It is 70 years since the Universal Declaration of Human Rights...
Evangelism and social action go hand in hand, says Ruth Padilla deBorst. But somehow, we separated them. Here’s how it happened...
Jesus came and transformed people in heart and deed – his evangelism and social action were intertwined and inseparable. But why do we so often see a break between theology and practice, the sacred and the secular, personal piety and socio-ecological justice in the life and teaching of the Church today? Why have these inseparable matters been set apart?
There are far more factors involved than we can possibly consider in full detail here, but I will identify the three main factors that I believe have split apart what never should have been separated..
1. Enlightenment Rationalism
Although both Jewish thought and the Palestinian beginnings of Christianity were cast in an Eastern, holistic framework, the early Church in the Roman Empire very soon had to find its way within the matrix of Greek philosophy. Platonic dualism affirmed the superiority of mind over matter, which was understood as merely a shadow of pure ideas. Centuries later, the Enlightenment followed suit, placing utmost value on reason and its abstract capacities. Recent ‘modernity’ enshrined knowledge as the core of existence and affirmed the enlightened scientist as the priest that would guide society into better forms of life. Dominant Western religion often lost its vocation as it fell hostage to this human-bound and secularizing ideology.
In the West, theology often became fossilized into a set of philosophical constructs, sterile doctrines and propositional truths held by erudite people and dispensed in pre-packaged form to the rest. Western theologians have often constructed systematic formulations that have little bearing on the every-day lives of the church and the world.
2. The allegiance of Christianity to power
Christianity has often been wedded to the power of the day, be it the ‘Holy’ Roman Empire, the reign of the Catholic royalty in Spain, the ‘civilizing’ British Empire, the ‘democratizing’ US expansion, or ‘Christian’ governments in the Third World. This uncritical allegiance silences the Church’s prophetic capacity and leads to a privatization of faith. It restricts it to intra-church matters, rites and ‘religious’ affairs and leaving the rest of life, the public, social, political and economic realms untouched by Christian ethical values.
3. The Great Reversal
This is a phenomenon I will explain in relation to its impact in Latin America. The 19th century precursors of current protestant/evangelical presence in Latin America, many of them actually from England and Scotland, modelled an integrated missiology that brought together Bible promotion, Bible translation and Bible teaching with public education and involvement in the public arena.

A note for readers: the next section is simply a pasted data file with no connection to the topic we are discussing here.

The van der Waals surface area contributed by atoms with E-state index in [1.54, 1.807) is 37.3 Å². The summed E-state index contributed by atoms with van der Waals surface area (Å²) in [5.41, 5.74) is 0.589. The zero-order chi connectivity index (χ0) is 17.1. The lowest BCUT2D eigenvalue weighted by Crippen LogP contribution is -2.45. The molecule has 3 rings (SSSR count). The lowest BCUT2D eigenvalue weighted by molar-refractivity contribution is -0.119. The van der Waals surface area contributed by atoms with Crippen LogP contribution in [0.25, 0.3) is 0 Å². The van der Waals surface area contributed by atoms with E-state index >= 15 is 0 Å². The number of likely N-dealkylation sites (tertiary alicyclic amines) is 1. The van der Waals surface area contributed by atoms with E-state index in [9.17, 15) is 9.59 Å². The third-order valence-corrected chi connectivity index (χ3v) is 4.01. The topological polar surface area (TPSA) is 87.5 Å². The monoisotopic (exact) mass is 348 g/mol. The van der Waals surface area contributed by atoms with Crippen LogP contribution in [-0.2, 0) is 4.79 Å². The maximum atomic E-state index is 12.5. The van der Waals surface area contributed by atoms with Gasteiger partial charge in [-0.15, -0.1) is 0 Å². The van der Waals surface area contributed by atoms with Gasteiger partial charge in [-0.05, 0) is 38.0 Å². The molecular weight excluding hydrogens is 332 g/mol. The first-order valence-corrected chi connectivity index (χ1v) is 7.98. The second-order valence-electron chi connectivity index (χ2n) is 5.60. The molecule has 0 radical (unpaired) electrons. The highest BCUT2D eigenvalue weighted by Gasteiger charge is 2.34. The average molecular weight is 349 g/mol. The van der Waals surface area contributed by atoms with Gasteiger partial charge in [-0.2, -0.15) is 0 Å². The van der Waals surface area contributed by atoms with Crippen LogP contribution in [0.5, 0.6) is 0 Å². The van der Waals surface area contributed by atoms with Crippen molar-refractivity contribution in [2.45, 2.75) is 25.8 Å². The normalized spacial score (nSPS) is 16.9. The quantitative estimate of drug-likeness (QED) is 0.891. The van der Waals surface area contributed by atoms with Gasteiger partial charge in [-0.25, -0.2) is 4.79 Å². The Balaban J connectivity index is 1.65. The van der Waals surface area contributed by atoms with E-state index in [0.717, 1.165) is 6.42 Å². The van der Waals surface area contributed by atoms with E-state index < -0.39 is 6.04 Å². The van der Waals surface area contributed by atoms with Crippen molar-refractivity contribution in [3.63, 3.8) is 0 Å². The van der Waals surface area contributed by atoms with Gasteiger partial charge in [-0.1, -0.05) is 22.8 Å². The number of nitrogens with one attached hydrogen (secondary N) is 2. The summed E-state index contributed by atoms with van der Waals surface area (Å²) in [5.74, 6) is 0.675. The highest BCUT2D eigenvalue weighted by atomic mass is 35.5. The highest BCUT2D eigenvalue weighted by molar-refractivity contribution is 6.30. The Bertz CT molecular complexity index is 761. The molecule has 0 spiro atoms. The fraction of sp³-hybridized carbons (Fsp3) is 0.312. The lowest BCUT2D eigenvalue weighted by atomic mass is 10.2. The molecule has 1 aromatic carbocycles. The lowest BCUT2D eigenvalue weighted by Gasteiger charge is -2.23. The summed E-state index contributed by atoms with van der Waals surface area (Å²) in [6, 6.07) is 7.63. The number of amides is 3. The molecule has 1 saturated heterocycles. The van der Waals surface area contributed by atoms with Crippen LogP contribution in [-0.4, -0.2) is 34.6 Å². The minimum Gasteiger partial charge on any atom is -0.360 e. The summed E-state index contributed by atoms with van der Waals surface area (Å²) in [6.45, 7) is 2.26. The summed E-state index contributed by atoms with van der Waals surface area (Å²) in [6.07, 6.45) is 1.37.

However, early in the 20th century, precisely at the time of the greatest missionary expansion from the West to the rest of the world, American evangelicals ‘took a holiday from history’ – according to Bryant Myers. Although during previous centuries Christians had spearheaded social movements in favour of the poor and against the abuses of power, such as the institution of slavery, this era saw what Moberg terms ‘The great reversal’. In reaction to what they viewed as a selling out of faith to modern thought and a liberal reduction of the gospel to social matters, evangelicals in the North retreated into the ‘fundamentals’ of faith and adopted a reactionary stance.
For many, the focus became saving souls from a depraved, godless society and awaiting the coming eschaton. It was precisely this brand of Western dualist, socially unengaged and other-worldly-looking Christianity that spread out with force around the world and especially in Latin America, the ‘backyard’ of the powerful United States.
Thankfully, matters did not end there, and there are followers of Jesus in Latin America and beyond who are seeking to live out his ‘integral mission’, and nourishing a faith that influences the whole of life.
Jesus told his followers that he had come to bring them fullness of life: ‘I have come that they may have life, and have it to the full’ (John 10:10). You and I are called to share the message of Christ with others in word and deed, offering them fullness of life both here on earth, and in the world to come.
This series of articles is a summary of talks given to the Keswick Convention 2014. The audio of the talk is available free on www.keswickministries.org
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